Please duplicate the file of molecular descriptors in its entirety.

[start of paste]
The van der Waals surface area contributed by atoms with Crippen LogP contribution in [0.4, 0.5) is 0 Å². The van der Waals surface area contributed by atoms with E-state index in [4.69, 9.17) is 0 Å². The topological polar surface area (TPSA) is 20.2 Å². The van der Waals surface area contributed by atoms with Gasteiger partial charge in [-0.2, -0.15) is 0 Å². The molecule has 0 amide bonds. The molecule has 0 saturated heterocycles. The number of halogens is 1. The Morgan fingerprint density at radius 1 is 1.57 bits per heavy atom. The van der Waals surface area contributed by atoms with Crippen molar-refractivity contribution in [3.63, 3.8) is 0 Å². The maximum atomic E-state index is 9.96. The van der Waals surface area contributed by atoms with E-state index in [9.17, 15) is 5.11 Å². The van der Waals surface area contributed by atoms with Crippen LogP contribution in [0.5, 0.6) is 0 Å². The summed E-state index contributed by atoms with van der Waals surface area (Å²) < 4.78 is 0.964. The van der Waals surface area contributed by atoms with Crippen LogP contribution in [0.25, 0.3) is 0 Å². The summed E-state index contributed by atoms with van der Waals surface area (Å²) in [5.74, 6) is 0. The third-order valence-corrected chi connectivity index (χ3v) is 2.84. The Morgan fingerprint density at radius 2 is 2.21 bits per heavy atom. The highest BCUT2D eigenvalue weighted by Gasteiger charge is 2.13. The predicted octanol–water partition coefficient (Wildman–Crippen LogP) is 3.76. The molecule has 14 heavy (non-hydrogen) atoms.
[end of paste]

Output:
The van der Waals surface area contributed by atoms with Crippen LogP contribution in [0.4, 0.5) is 0 Å². The van der Waals surface area contributed by atoms with E-state index in [4.69, 9.17) is 0 Å². The topological polar surface area (TPSA) is 20.2 Å². The van der Waals surface area contributed by atoms with Gasteiger partial charge in [-0.2, -0.15) is 0 Å². The molecule has 0 amide bonds. The molecule has 0 saturated heterocycles. The number of halogens is 1. The Morgan fingerprint density at radius 1 is 1.57 bits per heavy atom. The van der Waals surface area contributed by atoms with Crippen molar-refractivity contribution in [3.63, 3.8) is 0 Å². The maximum atomic E-state index is 9.96. The van der Waals surface area contributed by atoms with E-state index in [9.17, 15) is 5.11 Å². The van der Waals surface area contributed by atoms with Crippen LogP contribution in [0.5, 0.6) is 0 Å². The summed E-state index contributed by atoms with van der Waals surface area (Å²) < 4.78 is 0.964. The van der Waals surface area contributed by atoms with Crippen LogP contribution in [0.25, 0.3) is 0 Å². The summed E-state index contributed by atoms with van der Waals surface area (Å²) in [5.74, 6) is 0. The third-order valence-corrected chi connectivity index (χ3v) is 2.84. The Morgan fingerprint density at radius 2 is 2.21 bits per heavy atom. The highest BCUT2D eigenvalue weighted by Gasteiger charge is 2.13. The predicted octanol–water partition coefficient (Wildman–Crippen LogP) is 3.76. The molecule has 14 heavy (non-hydrogen) atoms.